CLAX seniors ‘stick’ to sport in college

Senior defenders Logan McCullough and Zane Zoda await the ball to come their way as Coppell takes the ball to Ravenwood's end of the field. Photo by Ivy Hess.

Senior defenders Logan McCullough and Zane Zoda await the ball to come their way as Coppell takes the ball to Ravenwood's end of the field. Photo by Ivy Hess.

Senior defenders Logan McCullough and Zane Zoda await the ball to come their way as Coppell takes the ball to Ravenwood’s end of the field. Photo by Ivy Hess.

By John Loop
Staff Writer

Lacrosse. A high scoring game of catch and keep away. Mix it in with a couple of head-rocking hits, and you’ve got yourself a pretty fun and physical sport.

For Coppell seniors Zane Zoda, Austin Watters and Logan McCullough, lacrosse has been their life since they were very young.

“I have been playing lacrosse since I was in fifth grade,” McCullough said. “So that makes seven years.”

Fortunately, their careers will continue for four more years, as all three boys have chosen to play NCAA lacrosse.

Captain and midfielder Watters has decided to attend Queen’s College in Charlotte, North Carolina. Defenseman McCullough committed to Whittier College in Los Angeles. Defenseman Zoda, one of the top recruits in Texas, will take his talents to Stevenson University in Baltimore.

“I did visit the campus [Stevenson] and it was incredible,” Zoda said. “The facilities there were top of the line and the campus was very comfortable.”

All three senior stars did not really think about pursing this punishing sport after high school, but made the decision as late as this year.

McCullough was strong set on Notre Dame de Namur in Belmont, Calif., until recently when he got a phone call form Whittier while having a dinner out. He got off the phone with $20,000 dollars in his pocket from the LA campus. He decided to change his commitment right, then and there.

The decision to play college sports does not come easy for most high school athlete, but, given the time,

“I woke up one morning and decided I wanted to play lacrosse in college, got on the phone with my coach, and NDN was about as accepting and helping as they could be.” McCullough said.

McCullough also received a $10,000 scholarship to the campus at Namur, which also played a part in his decision., but he ultimately chose Whittier.

“In the end, it came down to the money.” McCullough said.

Being recruited did not come naturally. In order to get noticed, athletes would have to be in constant contact with coaches all over the country.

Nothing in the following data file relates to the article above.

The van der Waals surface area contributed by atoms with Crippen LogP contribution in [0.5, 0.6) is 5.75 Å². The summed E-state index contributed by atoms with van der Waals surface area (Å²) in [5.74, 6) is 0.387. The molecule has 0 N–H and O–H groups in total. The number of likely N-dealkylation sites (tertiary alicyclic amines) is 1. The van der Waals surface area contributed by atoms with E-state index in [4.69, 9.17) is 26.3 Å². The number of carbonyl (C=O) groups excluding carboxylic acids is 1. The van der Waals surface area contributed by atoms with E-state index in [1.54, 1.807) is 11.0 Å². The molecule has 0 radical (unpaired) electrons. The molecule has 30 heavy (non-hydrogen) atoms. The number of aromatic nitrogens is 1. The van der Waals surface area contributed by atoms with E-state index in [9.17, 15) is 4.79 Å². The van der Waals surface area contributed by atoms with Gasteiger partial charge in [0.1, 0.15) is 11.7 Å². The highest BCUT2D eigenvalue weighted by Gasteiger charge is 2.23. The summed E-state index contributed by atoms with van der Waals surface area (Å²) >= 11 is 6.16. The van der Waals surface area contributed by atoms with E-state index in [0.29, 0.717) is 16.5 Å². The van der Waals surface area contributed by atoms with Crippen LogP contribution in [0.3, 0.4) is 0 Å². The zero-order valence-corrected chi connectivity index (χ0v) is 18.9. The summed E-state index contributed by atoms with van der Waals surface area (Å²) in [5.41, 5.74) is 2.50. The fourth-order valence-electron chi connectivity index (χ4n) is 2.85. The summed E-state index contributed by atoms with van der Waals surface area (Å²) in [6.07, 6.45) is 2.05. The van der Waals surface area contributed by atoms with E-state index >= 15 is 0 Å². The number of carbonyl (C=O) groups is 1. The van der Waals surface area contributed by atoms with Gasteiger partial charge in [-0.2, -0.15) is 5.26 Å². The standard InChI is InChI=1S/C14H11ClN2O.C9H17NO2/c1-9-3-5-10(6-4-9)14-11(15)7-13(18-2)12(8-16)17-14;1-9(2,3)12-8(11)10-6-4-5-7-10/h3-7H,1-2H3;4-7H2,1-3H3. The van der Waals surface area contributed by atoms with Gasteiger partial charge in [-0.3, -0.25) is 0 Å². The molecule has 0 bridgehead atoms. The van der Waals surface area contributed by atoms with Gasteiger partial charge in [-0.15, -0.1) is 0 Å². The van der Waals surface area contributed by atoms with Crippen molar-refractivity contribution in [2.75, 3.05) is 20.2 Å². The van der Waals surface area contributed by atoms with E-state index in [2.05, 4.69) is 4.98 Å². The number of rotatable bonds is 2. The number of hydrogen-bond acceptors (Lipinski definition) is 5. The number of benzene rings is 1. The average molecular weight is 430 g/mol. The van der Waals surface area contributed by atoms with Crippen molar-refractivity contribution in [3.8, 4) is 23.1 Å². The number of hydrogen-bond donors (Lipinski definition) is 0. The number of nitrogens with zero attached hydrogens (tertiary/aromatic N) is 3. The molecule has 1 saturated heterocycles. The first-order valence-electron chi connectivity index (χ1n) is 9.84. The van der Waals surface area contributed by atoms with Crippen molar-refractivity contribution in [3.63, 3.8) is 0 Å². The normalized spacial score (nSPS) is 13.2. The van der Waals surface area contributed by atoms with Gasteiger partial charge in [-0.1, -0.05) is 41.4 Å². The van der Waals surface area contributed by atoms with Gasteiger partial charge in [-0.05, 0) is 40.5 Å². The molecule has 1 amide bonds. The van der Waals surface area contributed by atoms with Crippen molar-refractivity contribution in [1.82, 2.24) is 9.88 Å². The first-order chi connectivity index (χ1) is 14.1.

“The recruiting process was pretty crazy,” Watters said. “I played for multiple travel teams for a couple of summers and was always in contact with a bunch of coaches, trying to get their attention. I’m glad I caught Queens’.”

Over the past few years, the amount of lacrosse programs in the South has grown unexpectedly. This game is usually tied to the North and the Northeast regions of the United States. Storied programs such as Syracuse, Massachusetts, Penn State and Johns Hopkins are the centerpieces of collegiate lacrosse. But expansion of this hard-hitting sport has finally reached Texas, with powerhouse programs like Highland Park, Dallas Jesuit, and Coppell at the top of the list.

“Lacrosse is becoming bigger down here because we have the caliber of athlete to make really good lacrosse players,” Watters said. “Football squads are [becoming] over crowded so lacrosse is a great alternative.”

This has been evident in the recruiting class of last year, most of which were two-sport athletes, playing both football and lacrosse. Defenseman and linebacker Brandon Mullins spawned several full-ride football scholarships to big name schools to play lacrosse at Syracuse. Midfielder and receiver Nate Hruby plays now at the Air Force Academy. Midfielder and receiver Tyler Landis suits up for Brown University.

When these superstar athletes graduate in May, they will hopefully carry the Coppell pedigree with them into their next level of education.

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